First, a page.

The state is still negotiating memoranda of understanding with the Walker River Paiute Tribe and Yerington Paiute Tribe. Those agreements will outline the tribes’ role in the clean up and how they will receive funding to provide comments on technical reports and studies. Under the deferral agreement, the tribe’s reimbursement could be reduced significantly from what the tribe had received under the EPA. Some see this as part of a longer attempt to sideline the tribe.
Two months before the deferral deal was signed, a BP lawyer sent an email offering feedback on a draft version. The email, reported by Audubon Magazine, said among its disagreements was “providing for ‘substantial participation’ by the tribes in off-reservation response actions.”
More than a year-and-a-half since deferral, the state memos have yet to be signed. There is “an ongoing dialogue” over the agreements, according to Attorney General Aaron Ford’s office.
The Yerington Paiute Tribe, with land adjacent to the groundwater plume and an unlined drain where mine spills have occurred, entered into a confidential settlement with Atlantic Richfield earlier this summer, according to federal court records. Since then, the Yerington Paiute Tribe has not commented extensively on deferral. At a tour of the Anaconda mine hosted by the Progressive Leadership Alliance of Nevada last month, Yerington Paiute Chairman Laurie Thom said the tribe had indicated to Gov. Steve Sisolak that it was in support of deferral at this time.
She said the tribe has received assurances that it will have a seat at the table.
“That, to me, is progress,” Thom said. “We didn’t have that before.”
Recent court decisions could further bolster the tribe’s standing. In 2017, the Ninth Circuit Court of Appeals ruled in favor of expanding tribal groundwater rights, though a federal District Court judge recently put limitations on the ruling. The scope of that decision is still being litigated.
In a statement to The Nevada Independent, Sisolak said that he had “directed NDEP to continue regular communication with both the Yerington and Walker River Paiute Tribes to ensure their concerns are adequately addressed.”
As complicated as it is to define the mine’s contamination, the state will soon face an even more difficult decision — choosing what to do about it. State regulators are not scheduled to make a decision until 2023, but it is central to why the deferral agreement received the criticism it did.
In deciding the proper remediation, the state will conduct a feasibility study on what is practical and a legal analysis to account for other water users that have pumping rights. Lovato said the state’s goal is for the aquifer to be “protected and restored to the maximum extent practicable.”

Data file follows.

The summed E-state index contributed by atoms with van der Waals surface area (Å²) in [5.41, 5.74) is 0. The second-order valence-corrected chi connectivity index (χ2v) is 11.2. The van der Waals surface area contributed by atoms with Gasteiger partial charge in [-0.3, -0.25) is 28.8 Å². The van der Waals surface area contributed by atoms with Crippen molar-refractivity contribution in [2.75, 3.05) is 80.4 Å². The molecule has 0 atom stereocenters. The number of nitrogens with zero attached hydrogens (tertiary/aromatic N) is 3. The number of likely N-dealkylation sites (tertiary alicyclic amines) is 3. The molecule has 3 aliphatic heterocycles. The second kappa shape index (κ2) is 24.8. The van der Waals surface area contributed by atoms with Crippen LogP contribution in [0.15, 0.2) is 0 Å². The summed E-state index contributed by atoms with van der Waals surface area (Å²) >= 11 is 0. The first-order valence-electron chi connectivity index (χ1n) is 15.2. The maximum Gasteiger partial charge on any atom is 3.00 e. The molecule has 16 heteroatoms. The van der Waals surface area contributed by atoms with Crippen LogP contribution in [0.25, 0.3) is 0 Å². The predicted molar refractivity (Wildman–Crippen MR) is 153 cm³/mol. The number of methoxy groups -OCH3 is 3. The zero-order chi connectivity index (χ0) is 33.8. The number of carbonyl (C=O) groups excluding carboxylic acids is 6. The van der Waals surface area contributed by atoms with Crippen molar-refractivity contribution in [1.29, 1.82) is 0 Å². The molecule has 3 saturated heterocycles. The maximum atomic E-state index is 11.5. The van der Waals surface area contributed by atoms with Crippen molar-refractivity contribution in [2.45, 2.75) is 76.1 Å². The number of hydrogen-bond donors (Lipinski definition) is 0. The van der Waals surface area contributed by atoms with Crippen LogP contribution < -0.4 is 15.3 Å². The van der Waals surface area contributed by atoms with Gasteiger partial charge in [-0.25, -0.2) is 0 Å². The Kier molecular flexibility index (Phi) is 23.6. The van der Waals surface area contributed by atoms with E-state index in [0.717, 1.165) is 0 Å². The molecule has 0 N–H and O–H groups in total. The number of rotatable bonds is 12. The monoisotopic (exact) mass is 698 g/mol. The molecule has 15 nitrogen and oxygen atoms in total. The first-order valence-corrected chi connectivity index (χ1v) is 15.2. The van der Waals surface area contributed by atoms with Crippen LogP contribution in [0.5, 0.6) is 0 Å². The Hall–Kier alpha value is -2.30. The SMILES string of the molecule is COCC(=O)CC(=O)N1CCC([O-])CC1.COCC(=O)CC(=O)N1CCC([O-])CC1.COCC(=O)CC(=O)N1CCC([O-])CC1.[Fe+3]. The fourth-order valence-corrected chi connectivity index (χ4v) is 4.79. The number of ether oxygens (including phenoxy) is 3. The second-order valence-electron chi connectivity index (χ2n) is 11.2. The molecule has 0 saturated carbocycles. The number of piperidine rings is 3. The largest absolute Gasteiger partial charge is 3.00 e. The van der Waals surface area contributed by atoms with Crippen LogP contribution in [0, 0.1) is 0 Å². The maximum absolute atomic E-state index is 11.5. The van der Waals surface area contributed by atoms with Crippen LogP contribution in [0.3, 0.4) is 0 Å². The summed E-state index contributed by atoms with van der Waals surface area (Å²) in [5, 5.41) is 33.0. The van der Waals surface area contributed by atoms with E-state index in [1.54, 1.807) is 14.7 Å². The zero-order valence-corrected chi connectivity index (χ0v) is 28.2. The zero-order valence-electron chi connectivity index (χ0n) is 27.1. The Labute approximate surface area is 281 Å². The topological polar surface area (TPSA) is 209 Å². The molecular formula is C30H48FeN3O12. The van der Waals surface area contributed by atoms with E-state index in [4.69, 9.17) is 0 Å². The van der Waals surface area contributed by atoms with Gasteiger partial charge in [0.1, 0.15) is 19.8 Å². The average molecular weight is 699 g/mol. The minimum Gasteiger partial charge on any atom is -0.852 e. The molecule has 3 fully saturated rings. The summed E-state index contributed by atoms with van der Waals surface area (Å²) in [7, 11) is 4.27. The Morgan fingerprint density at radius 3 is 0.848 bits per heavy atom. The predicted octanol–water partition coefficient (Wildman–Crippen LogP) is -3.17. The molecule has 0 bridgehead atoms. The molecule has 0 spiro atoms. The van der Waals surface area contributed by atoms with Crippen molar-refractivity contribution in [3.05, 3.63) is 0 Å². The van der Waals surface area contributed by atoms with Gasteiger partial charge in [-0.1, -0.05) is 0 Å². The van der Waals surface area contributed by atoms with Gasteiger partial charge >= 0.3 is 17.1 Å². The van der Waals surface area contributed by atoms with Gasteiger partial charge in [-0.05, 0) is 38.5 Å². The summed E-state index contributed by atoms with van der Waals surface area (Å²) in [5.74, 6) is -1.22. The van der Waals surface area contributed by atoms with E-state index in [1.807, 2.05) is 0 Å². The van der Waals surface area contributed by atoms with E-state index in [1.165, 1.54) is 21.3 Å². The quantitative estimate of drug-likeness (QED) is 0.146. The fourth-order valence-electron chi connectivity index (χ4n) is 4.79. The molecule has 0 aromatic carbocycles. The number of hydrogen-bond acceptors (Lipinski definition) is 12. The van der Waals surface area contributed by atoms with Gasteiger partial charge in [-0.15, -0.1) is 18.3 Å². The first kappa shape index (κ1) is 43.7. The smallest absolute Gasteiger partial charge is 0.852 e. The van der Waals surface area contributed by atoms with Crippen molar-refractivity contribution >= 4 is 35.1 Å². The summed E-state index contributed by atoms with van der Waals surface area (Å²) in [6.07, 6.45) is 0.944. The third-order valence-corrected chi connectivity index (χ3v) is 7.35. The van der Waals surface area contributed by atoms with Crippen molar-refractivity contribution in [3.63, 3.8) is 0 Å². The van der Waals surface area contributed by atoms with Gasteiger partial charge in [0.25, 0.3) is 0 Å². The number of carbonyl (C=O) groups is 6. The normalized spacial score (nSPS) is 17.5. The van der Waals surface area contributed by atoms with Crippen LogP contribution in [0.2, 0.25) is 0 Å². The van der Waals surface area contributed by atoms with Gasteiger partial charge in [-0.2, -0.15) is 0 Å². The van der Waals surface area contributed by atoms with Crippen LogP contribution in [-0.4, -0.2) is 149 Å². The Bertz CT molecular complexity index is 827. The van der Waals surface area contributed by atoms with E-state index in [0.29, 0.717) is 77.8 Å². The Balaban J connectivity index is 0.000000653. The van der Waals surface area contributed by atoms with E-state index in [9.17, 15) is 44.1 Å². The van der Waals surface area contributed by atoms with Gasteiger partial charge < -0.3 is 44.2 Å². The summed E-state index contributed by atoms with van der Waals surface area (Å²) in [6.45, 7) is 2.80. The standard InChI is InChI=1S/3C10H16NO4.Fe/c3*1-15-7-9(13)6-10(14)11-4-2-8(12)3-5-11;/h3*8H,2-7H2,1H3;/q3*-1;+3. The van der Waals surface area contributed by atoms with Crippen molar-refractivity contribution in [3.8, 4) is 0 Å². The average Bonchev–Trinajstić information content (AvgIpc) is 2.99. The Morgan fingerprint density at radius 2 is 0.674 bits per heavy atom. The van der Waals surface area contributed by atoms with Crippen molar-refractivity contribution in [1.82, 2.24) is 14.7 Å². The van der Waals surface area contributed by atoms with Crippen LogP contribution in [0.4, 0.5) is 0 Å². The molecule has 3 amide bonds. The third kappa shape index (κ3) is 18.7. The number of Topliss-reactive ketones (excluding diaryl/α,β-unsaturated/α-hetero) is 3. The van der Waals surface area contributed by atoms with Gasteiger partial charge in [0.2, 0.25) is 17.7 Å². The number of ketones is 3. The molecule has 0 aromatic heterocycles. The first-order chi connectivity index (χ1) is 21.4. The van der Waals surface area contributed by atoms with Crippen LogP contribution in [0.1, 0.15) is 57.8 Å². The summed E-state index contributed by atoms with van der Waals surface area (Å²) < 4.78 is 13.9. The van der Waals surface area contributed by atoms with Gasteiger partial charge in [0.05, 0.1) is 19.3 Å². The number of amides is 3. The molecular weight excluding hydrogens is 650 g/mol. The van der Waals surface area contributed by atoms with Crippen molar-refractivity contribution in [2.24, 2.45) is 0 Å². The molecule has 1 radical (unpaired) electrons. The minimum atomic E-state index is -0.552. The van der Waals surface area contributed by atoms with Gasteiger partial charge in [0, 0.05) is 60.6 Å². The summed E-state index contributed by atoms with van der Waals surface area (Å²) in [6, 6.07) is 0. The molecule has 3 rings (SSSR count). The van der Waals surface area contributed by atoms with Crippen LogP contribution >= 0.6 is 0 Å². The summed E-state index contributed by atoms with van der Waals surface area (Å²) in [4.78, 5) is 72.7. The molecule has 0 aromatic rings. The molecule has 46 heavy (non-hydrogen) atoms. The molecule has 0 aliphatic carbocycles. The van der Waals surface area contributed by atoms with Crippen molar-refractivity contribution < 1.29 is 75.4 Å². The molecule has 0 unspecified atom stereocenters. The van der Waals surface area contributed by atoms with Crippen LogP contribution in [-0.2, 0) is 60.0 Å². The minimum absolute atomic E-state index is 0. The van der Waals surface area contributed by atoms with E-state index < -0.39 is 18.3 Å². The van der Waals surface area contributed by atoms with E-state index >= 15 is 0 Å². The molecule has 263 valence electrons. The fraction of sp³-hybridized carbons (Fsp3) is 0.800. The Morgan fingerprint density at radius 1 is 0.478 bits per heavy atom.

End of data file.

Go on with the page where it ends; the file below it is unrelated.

State regulators have a variety of options. They could actively treat — and clean — the water through targeted pumping. They could also leave the plume, allowing it to naturally attenuate, a potential way to reduce the severity of groundwater plumes over a significant period of time.
“The jury is out as to what is going to happen,” Hadder said.
Regardless of what remedy is selected, the aquifer will likely require monitoring for a long period of time. Hadder remains concerned that the deferral agreement did not set more concrete goals for aquifer restoration and that Atlantic Richfield could walk away if the cleanup takes decades.
Lovato, who came to the state agency after 14 years with the EPA’s San Francisco office, said that NDEP’s goal is to complete construction on the cleanup by 2029, one decade after deferral. But people have misinterpreted this end date, he said, as when all cleanup activity would stop.
“It’s not like people walk away in 2029,” he said.
“We’re not on the hook for anything related to groundwater,” he added. “I can tell you that.”
Funding for the cleanup is coming from hazardous waste fees paid by a facility near Beatty. Atlantic Richfield must reimburse the agency for most of its costs overseeing the cleanup. But critics say this gives Atlantic Richfield leverage over the state. The EPA often has other funding sources to turn to if a company is stalling. The state’s resources are more limited, they note.
For some lawmakers, the debate over groundwater strikes at a larger question about the state’s responsibility, especially when tainted waters shares an aquifer with a federally-recognized tribe.
In an arid state, water sustains life for people and habitat, says Sarah Peters, a Democratic assemblywoman from Reno and an environmental consultant for the tribes. Even if everyone has access to safe drinking water, she said, it feels wrong to leave contamination for the future.
“It shouldn’t be the next generation’s responsibility,” Peters said.